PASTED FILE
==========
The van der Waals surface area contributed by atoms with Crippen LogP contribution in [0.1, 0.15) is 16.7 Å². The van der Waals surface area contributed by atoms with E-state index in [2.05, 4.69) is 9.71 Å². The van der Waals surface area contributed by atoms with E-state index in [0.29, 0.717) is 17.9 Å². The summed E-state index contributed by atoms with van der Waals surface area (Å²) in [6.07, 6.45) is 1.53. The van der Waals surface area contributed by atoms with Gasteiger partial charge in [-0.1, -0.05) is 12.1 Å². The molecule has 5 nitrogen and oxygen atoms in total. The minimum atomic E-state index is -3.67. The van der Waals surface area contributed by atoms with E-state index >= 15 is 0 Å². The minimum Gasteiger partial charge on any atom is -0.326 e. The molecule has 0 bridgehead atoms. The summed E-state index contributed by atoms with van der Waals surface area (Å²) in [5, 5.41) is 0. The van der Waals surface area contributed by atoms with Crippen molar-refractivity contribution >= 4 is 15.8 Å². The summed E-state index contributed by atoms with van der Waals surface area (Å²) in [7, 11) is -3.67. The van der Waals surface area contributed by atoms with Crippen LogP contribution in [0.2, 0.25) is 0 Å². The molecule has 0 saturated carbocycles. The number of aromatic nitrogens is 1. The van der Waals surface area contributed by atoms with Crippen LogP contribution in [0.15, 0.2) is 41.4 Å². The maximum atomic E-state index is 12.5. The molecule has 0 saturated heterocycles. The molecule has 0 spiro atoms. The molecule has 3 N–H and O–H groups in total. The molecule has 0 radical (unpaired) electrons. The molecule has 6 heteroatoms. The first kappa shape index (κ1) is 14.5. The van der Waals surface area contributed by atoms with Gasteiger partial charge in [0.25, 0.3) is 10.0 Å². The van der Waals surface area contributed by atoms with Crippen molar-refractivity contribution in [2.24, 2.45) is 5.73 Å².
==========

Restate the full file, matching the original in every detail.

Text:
The van der Waals surface area contributed by atoms with Crippen LogP contribution in [0.1, 0.15) is 16.7 Å². The van der Waals surface area contributed by atoms with E-state index in [2.05, 4.69) is 9.71 Å². The van der Waals surface area contributed by atoms with E-state index in [0.29, 0.717) is 17.9 Å². The summed E-state index contributed by atoms with van der Waals surface area (Å²) in [6.07, 6.45) is 1.53. The van der Waals surface area contributed by atoms with Gasteiger partial charge in [-0.1, -0.05) is 12.1 Å². The molecule has 5 nitrogen and oxygen atoms in total. The minimum atomic E-state index is -3.67. The van der Waals surface area contributed by atoms with E-state index >= 15 is 0 Å². The minimum Gasteiger partial charge on any atom is -0.326 e. The molecule has 0 bridgehead atoms. The summed E-state index contributed by atoms with van der Waals surface area (Å²) in [5, 5.41) is 0. The van der Waals surface area contributed by atoms with Crippen molar-refractivity contribution >= 4 is 15.8 Å². The summed E-state index contributed by atoms with van der Waals surface area (Å²) in [7, 11) is -3.67. The van der Waals surface area contributed by atoms with Crippen LogP contribution in [0.2, 0.25) is 0 Å². The molecule has 0 saturated carbocycles. The number of aromatic nitrogens is 1. The van der Waals surface area contributed by atoms with Crippen LogP contribution in [0.15, 0.2) is 41.4 Å². The maximum atomic E-state index is 12.5. The molecule has 0 saturated heterocycles. The molecule has 0 spiro atoms. The molecule has 3 N–H and O–H groups in total. The molecule has 0 radical (unpaired) electrons. The molecule has 6 heteroatoms. The first kappa shape index (κ1) is 14.5. The van der Waals surface area contributed by atoms with Gasteiger partial charge in [0.25, 0.3) is 10.0 Å². The van der Waals surface area contributed by atoms with Crippen molar-refractivity contribution in [2.24, 2.45) is 5.73 Å².